As Head of School at the Chicago Jewish Day School (CJDS) since 2004, Finkelstein-Taff is a life-long Jewish educator who has worked across a spectrum of educational venues and imbued students, parents, colleagues – and everyone she touches – with a passion for learning, connection and growth that is deep and pervasive.
Appointed to head CJDS beginning in its second year, Finkelstein-Taff brought experiences and perspectives from her own upbringing, education and career to firmly establish and grow what is now one of the most highly regarded Jewish day schools in the Chicago area.
Finkelstein-Taff’s success as an inspiring educator, leader, team-builder, and counselor – guided by a vision for how a pluralistic day school should feel and look – is reflected by a variety of indicators. The outstanding and meteoritic growth of the school, from seven students entering first grade when she joined CJDS, to more than 180 in junior kindergarten to eighth grade today, is but one.
Less tangible is a purposeful diversity of thought pervading nearly every aspect of the school, promoting a sense of community, cooperation and respect among all stakeholders and across denominations.
As Head of School from the near beginning, and with a near-blank slate, Finkelstein-Taff was devoted to building such a culture, brick by brick. She created real mechanisms for the involvement of Reform, Conservative and Modern Orthodox rabbis on the school’s board, sought the active involvement of parents from the start, and built bridges to other Jewish and secular schools in the Chicago area.
Integral to her educational philosophy, she seeks to make a welcoming home and destination for not only students, but also for their extended families and for the community at large. Her presence is felt everywhere, from the weekly Kabbalat Shabbat, to a program engaging students’ grandparents and weaving a multi-generational thread through the school’s culture.
Finkelstein-Taff traces her commitment to Jewish education and community back to Phoenix, Arizona, where her parents were committed to Israel and Jewish community, and were among the founders of the first Jewish day school in the area.
“As much as this is the greatest professional honor I will ever receive, this award is not as much about me as it is about you,” she said to those gathered for her acceptance remarks. “Whether you are a student, a lay leader, a rabbi or a professional working in the trenches, this is about our Jewish future and the future we are building for generations to come.”
Accepting The Covenant Award from Lester Crown, ZION OZERI, founder and director of The Jewish Lens, described his own evolution as a Jewish educator.
“It took me a while to figure out, that my lifetime occupation, photography – and more specifically, documenting the mosaic of Jewish life around the globe – could actually be in the service of Jewish education. But it was through my desire to help others learn the language of images – and combine it with Jewish values, Jewish community, and Jewish text – that The Jewish Lens was born.”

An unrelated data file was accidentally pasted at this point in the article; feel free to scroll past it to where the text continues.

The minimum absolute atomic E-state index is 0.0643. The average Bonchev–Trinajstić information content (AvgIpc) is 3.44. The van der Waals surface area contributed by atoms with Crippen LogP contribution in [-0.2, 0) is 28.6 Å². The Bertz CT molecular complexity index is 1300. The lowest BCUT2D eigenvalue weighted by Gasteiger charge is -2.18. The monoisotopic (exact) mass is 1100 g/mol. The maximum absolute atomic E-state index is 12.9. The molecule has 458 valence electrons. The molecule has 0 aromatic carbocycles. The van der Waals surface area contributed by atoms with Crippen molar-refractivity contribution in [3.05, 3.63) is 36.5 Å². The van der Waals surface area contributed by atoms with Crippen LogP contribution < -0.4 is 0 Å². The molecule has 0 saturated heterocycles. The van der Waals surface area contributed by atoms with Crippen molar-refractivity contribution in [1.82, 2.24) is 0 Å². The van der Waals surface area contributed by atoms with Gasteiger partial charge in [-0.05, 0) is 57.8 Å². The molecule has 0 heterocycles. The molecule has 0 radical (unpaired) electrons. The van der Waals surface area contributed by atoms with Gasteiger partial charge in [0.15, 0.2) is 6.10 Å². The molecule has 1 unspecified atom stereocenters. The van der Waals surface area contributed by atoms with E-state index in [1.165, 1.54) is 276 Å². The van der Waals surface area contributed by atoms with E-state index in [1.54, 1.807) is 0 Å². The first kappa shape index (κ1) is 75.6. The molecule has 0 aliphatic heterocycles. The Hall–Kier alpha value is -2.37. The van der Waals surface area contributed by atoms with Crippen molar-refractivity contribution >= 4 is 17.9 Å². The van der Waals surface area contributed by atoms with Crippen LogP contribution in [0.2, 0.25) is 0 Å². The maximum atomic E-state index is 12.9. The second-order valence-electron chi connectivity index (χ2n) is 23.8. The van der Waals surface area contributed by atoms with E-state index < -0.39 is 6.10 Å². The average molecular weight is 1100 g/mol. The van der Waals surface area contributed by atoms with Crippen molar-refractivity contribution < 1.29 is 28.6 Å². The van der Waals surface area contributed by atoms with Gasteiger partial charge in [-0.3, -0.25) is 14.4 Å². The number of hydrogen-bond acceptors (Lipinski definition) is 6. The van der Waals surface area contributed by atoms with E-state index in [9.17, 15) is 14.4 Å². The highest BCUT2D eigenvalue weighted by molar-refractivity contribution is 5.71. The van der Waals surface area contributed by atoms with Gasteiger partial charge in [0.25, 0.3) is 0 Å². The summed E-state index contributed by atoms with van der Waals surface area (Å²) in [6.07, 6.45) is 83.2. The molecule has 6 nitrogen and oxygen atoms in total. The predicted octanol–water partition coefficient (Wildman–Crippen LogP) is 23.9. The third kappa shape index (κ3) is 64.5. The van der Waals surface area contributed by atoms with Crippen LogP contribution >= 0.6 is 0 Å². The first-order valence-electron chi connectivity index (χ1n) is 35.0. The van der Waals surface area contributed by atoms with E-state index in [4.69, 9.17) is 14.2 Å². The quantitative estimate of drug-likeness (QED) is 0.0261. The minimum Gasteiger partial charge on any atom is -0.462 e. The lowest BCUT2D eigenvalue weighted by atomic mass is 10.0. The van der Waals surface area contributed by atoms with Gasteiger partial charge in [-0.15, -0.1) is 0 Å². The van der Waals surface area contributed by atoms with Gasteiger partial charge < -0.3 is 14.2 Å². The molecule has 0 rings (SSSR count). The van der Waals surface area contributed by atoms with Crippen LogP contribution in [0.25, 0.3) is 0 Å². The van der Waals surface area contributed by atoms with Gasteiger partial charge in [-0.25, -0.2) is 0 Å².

As Founder and Creative Director of The Jewish Lens, Ozeri has created a unique blend of experiential and traditional Jewish education pulsating with the promise of 21st century media.
Ozeri founded The Jewish Lens in 2004 to couple the emotional impact of photography with more traditional, text-based learning, enabling students to express and interpret through their own photographs and commentaries.
With it, he was ahead of the technological curve in Jewish education, and a prognosticator of how it could elevate and create new forms of teaching and learning. He still is, as he continues to push it into new realms and evolve it as a methodology adopted in classrooms in the United States, Israel and elsewhere.
Since its inception, The Jewish Lens has involved thousands of students in hundreds of Jewish schools, camps and other educational settings in the United States. More than 50 schools use the program in Israel, the curriculum itself is in its third edition, and a recently announced partnership with The Center for Educational Technology will lead to creation of a new online, interactive platform.
Born in Israel, his interest in the Jewish arc led him to travel the world to capture the Jewish soul and document through photography often remote and little noticed Jewish communities, beginning in Yemen, the land of his own ancestry.
His works have been published and exhibited around the world, from The Israel Museum in Jerusalem to the Skirball Cultural Center in Los Angeles. He envisioned what would become The Jewish Lens about 10 years ago during an exhibition of his own work in Southern California. Teachers at an area Jewish day school broached the notion of using photography as a tool within a formal educational setting and the program incubated there.
Nearly a decade into The Jewish Lens, and at the moment that he received The Covenant Award for his impact and innovation as a Jewish educator, Ozeri said he continues to be forward looking.
“While I am elated to receive this great honor and join a select number of great educators, I know that I must keep defining, redefining and sharpening the original vision and methodology while also keeping up with the ever-changing technology.”
For guidelines on nominating an educator for a 2014 Covenant Award, and to view a list and biographies of past recipients, visit www.covenantfn.org/awards.
The Covenant Foundation is a program of the Crown Family Philanthropies